Friday, July 15, 2011

Malnutrition crisis in East Africa

Médecins Sans Frontières (MSF): "As prolonged drought grips Somalia, people are losing their livestock, homes and lives. Poor harvests, rising food prices, continuing violence and chronic poverty have further contributed to a sudden rise in malnutrition rates. Almost one in three children is suffering from severe malnutrition with extremely low weight, signs of wasting and nutritional oedema. Until now the crisis has been underreported in the press, however malnutrition rates amongst Somalia’s children are now double the threshold for a full-scale emergency and the problem is worsening daily. The security situation in Somalia is complicated, but because we are an impartial medical organisation and rely on charitable donations instead of government funding, we continue to be the only medical charity working in many areas. There are hundreds of children and adults arriving at our clinics every day. Many of them need expert medical care for malnutrition, often whilst battling other severe conditions such as malaria and pneumonia."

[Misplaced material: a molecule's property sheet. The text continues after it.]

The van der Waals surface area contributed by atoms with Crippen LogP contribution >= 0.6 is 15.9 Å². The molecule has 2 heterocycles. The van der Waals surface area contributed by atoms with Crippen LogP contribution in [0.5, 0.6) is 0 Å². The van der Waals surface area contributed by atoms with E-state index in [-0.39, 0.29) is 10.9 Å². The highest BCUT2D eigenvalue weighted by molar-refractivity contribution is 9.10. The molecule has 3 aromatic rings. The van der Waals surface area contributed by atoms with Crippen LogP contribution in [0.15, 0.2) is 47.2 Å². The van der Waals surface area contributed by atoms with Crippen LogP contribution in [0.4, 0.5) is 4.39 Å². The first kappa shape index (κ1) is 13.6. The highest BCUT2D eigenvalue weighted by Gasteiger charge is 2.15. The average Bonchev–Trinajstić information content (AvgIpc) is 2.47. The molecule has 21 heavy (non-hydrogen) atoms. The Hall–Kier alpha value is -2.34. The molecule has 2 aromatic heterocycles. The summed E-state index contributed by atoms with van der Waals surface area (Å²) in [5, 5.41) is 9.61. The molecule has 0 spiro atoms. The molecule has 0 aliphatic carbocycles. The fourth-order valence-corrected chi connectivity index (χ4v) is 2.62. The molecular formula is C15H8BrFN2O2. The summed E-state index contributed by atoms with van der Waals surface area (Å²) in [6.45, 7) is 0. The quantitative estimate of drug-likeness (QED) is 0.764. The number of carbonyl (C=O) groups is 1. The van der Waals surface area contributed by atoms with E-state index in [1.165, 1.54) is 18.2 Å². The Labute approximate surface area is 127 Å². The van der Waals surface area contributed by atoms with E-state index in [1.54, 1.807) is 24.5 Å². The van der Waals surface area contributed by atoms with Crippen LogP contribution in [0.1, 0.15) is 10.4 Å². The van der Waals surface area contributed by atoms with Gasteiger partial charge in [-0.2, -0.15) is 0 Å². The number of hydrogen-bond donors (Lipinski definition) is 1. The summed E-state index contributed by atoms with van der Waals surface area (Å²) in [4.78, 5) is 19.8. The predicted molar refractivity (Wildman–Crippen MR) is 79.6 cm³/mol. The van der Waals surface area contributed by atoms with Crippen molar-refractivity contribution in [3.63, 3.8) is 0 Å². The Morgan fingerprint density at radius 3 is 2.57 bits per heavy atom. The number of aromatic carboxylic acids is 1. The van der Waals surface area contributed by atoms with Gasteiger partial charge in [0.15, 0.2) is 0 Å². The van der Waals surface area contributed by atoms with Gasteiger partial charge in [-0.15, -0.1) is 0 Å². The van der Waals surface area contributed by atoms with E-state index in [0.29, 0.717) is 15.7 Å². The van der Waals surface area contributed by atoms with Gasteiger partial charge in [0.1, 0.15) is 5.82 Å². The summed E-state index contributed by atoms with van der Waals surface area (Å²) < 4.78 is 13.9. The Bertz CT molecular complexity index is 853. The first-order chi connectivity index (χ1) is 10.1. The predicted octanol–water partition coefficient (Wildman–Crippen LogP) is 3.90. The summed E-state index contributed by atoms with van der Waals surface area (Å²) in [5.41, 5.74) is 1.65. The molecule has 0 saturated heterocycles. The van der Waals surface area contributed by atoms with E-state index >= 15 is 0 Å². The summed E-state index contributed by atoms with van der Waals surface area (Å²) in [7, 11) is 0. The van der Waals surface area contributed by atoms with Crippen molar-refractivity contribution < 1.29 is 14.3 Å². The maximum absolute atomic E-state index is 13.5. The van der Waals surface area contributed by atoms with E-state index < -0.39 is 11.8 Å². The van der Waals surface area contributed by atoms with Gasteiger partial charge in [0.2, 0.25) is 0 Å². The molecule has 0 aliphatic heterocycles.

To donate to MSF's Somalia Appeal, click here. To hear from frontline healthcare providers about current conditions in Somalia, click here. To visit MSF Somalia, click here.


First, do no harm: MSF criticizes CIA's alleged fake immunization programme

Médecins Sans Frontières is challenging the CIA for allegedly using a fake vaccination programme for counter-terrorism purposes, saying it constitutes "a grave manipulation of the medical act". "The risk is that vulnerable communities – anywhere – needing access to essential health services will understandably question the true motivation of medical workers and humanitarian aid," said Unni Karunakara, MSF's international president. "The potential consequence is that even basic healthcare, including vaccination, does not reach those who need it most."

To read MSF’s full press release, click here.
For commentary from the Centre for Global Development, click here.
For background from the Guardian, click here.